On June 17, 2004, the National Confederation of Health Workers (Confederação Nacional dos Trabalhadores da Saúde, CNTS), a confederation of labor unions representing workers from the Brazilian health sector, filed a lawsuit for breach of a fundamental constitutional principles (arguição de descumprimento de preceito fundamental, ADPF) against the President of Brazil.
The President was a respondent for procedural purposes only, as the ADPF is aimed at protecting a broad range of citizens’ rights, and decisions in ADPF lawsuits benefit all Brazilian citizens who may be affected by or benefit from the judgment. The case aimed to protect citizens, notably pregnant women, from being threatened by judges and courts with criminal charges for seeking to interrupt pregnancies of anencephalic fetuses, meaning that parts of the brain and skull do not form during pregnancy, making it impossible to survive after birth.
CNTS sought a declaration that construing the therapeutic interruption of a pregnancy with anencephaly as a crime would be a breach of certain fundamental principles of the 1998 Brazilian Constitution, namely the right to dignity, liberty, autonomy of will, and the right to health (respectively Articles 1, VI; 5, II; 6 and 196 of the 1998 Brazilian Constitution).
CNTS’s key argument was that the anencephaly made life impossible out of the uterus, and only a fetus with actual capacity to become a (legally protected) person should be protected by Brazilian law, and the subject of the crime of abortion in the penal code. (Under the Brazilian Penal Code, self-inflicting or assisting abortion is a crime, and can carry up to ten years imprisonment, except in cases where the pregnancy poses a risk tot eh woman’s life and in cases of rape.) The proceedings included a number of public hearings and submission of amicus curiae briefs through which medical, academics, religious entities and other stakeholders were heard.
Reporting Justice Marco Aurélio Mello’s leading vote included a variety of arguments, but his starting point was that Brazil is a secular State, which he noted was often forgotten by judges and courts when considering arguments of religious nature. On these grounds, he concluded that religious arguments could not form the legal basis of a court decision.
Justice Marco Aurélio then went on to consider technical and medical issues on the nature of anencephaly, based on the various technical reports submitted to the STJ. On the basis of these reports he was convinced that an anencephalic fetus does not have any prospect of becoming a living human being, as the fetus lacks key components of the brain and its supporting systems. Therefore, an anencephalic fetus would also never because a “person” from a legal perspective, entitled to rights and subject of obligations under the Brazilian legal system.
Justice Marco Aurélio also dismissed technical and legal arguments concerning fetuses, such as that anencephalic fetuses should be delivered for purposes of donation of organs, or that fetuses were protected by the right to life under the Constitution. He concluded based on technical evidence that donation of organs was clinically impossible given the health conditions of the fetus. He also rejected, as amounting to torture of mothers and disrespect to basic rights to life, autonomy, and health, that a woman should be forced to carry a fetus with no chances to survive out of the uterus regardless of the purpose. He further concluded that fetuses did not enjoy an absolute right to life, as these rights had been side-stepped even for heathy fetuses in cases where pregnancy poses a threat to the woman’s life or results from rape.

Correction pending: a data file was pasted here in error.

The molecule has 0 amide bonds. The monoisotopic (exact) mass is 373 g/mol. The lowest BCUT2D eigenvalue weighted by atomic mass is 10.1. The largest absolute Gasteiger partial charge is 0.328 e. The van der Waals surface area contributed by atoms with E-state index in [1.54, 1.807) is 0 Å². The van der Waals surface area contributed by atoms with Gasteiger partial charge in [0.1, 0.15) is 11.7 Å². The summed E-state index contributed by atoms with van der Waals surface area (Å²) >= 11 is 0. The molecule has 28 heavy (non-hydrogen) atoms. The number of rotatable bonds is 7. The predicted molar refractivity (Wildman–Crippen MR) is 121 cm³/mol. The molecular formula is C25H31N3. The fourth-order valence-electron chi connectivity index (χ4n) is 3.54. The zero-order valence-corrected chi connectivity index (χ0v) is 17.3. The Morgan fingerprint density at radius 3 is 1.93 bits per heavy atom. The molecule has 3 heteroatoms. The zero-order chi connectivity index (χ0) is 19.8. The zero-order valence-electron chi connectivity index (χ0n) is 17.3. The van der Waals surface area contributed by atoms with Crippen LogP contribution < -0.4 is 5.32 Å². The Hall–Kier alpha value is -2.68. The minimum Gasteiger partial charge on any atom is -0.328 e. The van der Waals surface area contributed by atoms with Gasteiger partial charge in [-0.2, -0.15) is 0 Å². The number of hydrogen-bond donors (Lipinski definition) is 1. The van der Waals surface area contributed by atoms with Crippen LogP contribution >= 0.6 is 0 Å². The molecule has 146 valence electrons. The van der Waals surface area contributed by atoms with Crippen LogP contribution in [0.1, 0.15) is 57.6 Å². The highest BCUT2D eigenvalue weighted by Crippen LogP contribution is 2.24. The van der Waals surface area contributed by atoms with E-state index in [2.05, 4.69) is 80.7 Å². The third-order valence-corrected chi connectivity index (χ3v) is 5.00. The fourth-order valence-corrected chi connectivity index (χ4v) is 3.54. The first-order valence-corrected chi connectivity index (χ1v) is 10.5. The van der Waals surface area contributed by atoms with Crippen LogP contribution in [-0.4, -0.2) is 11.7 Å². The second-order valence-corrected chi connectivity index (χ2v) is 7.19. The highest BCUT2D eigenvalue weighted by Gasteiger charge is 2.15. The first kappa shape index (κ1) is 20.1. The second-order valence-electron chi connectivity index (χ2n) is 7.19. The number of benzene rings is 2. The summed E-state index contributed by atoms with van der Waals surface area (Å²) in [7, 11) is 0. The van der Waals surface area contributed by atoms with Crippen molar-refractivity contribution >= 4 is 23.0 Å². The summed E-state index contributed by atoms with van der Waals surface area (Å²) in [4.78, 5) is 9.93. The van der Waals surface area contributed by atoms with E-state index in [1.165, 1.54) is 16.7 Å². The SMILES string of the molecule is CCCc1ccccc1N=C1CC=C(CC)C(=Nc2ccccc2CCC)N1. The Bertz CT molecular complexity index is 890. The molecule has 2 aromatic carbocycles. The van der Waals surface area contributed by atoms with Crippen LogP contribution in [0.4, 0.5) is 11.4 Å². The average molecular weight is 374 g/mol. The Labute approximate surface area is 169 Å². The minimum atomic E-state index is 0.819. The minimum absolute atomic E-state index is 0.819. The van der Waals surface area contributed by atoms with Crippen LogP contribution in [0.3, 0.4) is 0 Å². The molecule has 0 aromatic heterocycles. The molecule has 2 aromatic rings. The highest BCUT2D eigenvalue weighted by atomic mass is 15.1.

The STJ, led by Justice Marco Aurelio, ultimately accepted by majority that CNTS’s distinction between therapeutic interruption of pregnancy in instances where the fetus has no real expectation of survival outside of the uterus and abortion as generally defined as a criminal conduct by the Brazilian Criminal Code (Articles 124, 126 and 128, I and II of the Brazilian Criminal Code (Decree-Law No. 2,848/40). On these grounds, the STJ declared unconstitutional the inclusion of therapeutic interruption of pregnancy in cases of anencephaly as an abortion for purposes of the Brazilian Criminal Code.
In this landmark case, the Brazilian Supreme Court decided by majority vote that it is a breach of the Brazilian Constitution to construe the therapeutic interruption of pregnancy in cases of anencephaly as constituting the crime of abortion under the penal code. This decision was described by the STJ judges, including dissenting judges, as the most important decision of STJ’s history, because it ultimately redefines the constitutional reach of the concept of “life” and its protective regulation. The 433-page majority decision took nearly eight years to be issued, from June 2004 to April 2012. Thus, since 2012 the interruption of the pregnancy of an anencephalic fetus is not considered abortion in Brazi